As the infection starts to clear up, your child might feel a popping in the ears. This is a normal sign of healing. Children with ear infections don’t need to stay home if they are feeling well, as long as a child care provider or someone at school can give them their medicine properly, if needed. If your child needs to travel in an airplane, or wants to swim, contact your pediatrician for specific instructions.

Middle Ear Fluid and Your Child

The middle ear is the space, usually filled with air, behind the eardrum. When a child has middle ear fluid (otitis media with effusion), it means that a watery or mucous-like fluid has collected in the middle ear. Otitis media means middle ear inflammation, and effusion means fluid.

Middle ear fluid is not the same as an ear infection. An ear infection occurs when middle ear fluid is infected with viruses, bacteria or both, often during a cold. Children with middle ear fluid have no signs or symptoms of infection. Most children don’t have fever or severe pain, but may have mild discomfort or trouble hearing. About 90 percent of children get middle ear fluid at some time before age 5.

There is no one cause for middle ear fluid. Often your pediatrician may not know the cause. Middle ear fluid could be caused by:

  • A past ear infection
  • A cold or flu
  • Blockage of the eustachian tube (a small tube that connects the middle ear to the back of the nose)

You can help your pediatrician find the cause of your child’s middle ear fluid. Just write down your child’s name, pediatrician’s name and number, date and type of ear problem or infection, treatment, and results. These clues and can lead to a cause of the fluid.

Many healthy children with middle ear fluid have little or no problems. They often get better on their own. Often middle ear fluid is found at a regular checkup. Ear discomfort, if present, is usually mild. Your child may be irritable, rub his ears or have trouble sleeping. Other symptoms include hearing loss, changes in behavior, loss of balance, clumsiness and repeated ear infections. You may notice your child sitting closer to the TV or turning the sound up louder than usual. Sometimes it may seem like your child isn’t paying attention to you.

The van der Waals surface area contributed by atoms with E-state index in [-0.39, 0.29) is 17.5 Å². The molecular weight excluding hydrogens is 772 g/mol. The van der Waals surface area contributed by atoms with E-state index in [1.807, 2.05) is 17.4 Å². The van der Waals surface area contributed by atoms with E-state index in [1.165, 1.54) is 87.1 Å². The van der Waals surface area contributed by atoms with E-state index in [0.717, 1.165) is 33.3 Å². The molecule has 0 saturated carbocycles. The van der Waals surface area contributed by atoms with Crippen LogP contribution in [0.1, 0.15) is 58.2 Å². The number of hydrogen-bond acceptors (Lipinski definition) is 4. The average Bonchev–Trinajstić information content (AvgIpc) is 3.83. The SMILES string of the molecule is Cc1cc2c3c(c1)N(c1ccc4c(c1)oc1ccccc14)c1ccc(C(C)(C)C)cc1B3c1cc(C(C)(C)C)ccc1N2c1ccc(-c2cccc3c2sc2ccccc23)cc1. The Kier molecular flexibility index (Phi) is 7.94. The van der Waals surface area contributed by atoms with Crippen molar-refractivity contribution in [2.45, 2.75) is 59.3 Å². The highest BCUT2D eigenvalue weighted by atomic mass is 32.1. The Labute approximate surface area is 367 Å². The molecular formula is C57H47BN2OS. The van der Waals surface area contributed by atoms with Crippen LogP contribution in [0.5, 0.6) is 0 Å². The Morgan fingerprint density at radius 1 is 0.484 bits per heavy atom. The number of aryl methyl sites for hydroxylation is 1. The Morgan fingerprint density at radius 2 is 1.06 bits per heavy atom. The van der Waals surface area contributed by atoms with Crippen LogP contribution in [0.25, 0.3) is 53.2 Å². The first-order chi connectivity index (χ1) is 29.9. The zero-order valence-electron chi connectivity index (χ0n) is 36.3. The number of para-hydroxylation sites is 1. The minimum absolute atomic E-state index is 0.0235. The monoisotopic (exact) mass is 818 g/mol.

Some children with middle ear fluid are at risk for delays in speaking or may have problems with learning or schoolwork. Children at risk may include those with:

  • Permanent hearing loss not caused by middle ear fluid
  • Speech and language delays or disorders
  • Developmental delay of social and communication skills disorders (for example, autism-spectrum disorders)
  • Syndromes that affect cognitive, speech and language delays (for example, Down syndrome)
  • Craniofacial disorders that affect cognitive, speech and language delays (for example, cleft palate)
  • Blindness or visual loss that can’t be corrected

If your child is at risk and has ongoing middle ear fluid, her hearing, speech and language should be checked out right away.

Some risk factors for ear infections and middle ear fluid can be avoided, some can’t. Studies have found that children who live with smokers, attend group child care, or use pacifiers have more ear infections. Because some children who have middle ear infections later get middle ear fluid, you may want to:

  • Keep your child away from tobacco smoke.
  • Keep your child away from children who are sick.
  • Throw away pacifiers or limit to daytime use (if your child is older than 1 year).

Since there are limited symptoms associated with middle ear fluid, there are two tests that can determine whether fluid exists: a pneumatic otoscope and tympanometry.

A pneumatic otoscope is the best test for middle ear fluid. With this tool, the pediatrician looks at the eardrum. Tympanometry is another test for middle ear fluid. Tympanometry shows how well the eardrum moves. An eardrum with fluid behind it doesn’t move as well as a normal eardrum. Your child must sit still for both tests; the tests are painless. Because these tests don’t check hearing level, a hearing test may be given, if needed. Hearing tests measure how well your child hears. Although hearing tests don’t test for middle ear fluid, they can measure if the fluid is affecting your child’s hearing level. The type of hearing test given depends on your child’s age and ability to listen.


(Adapted from American Academy of Pediatrics)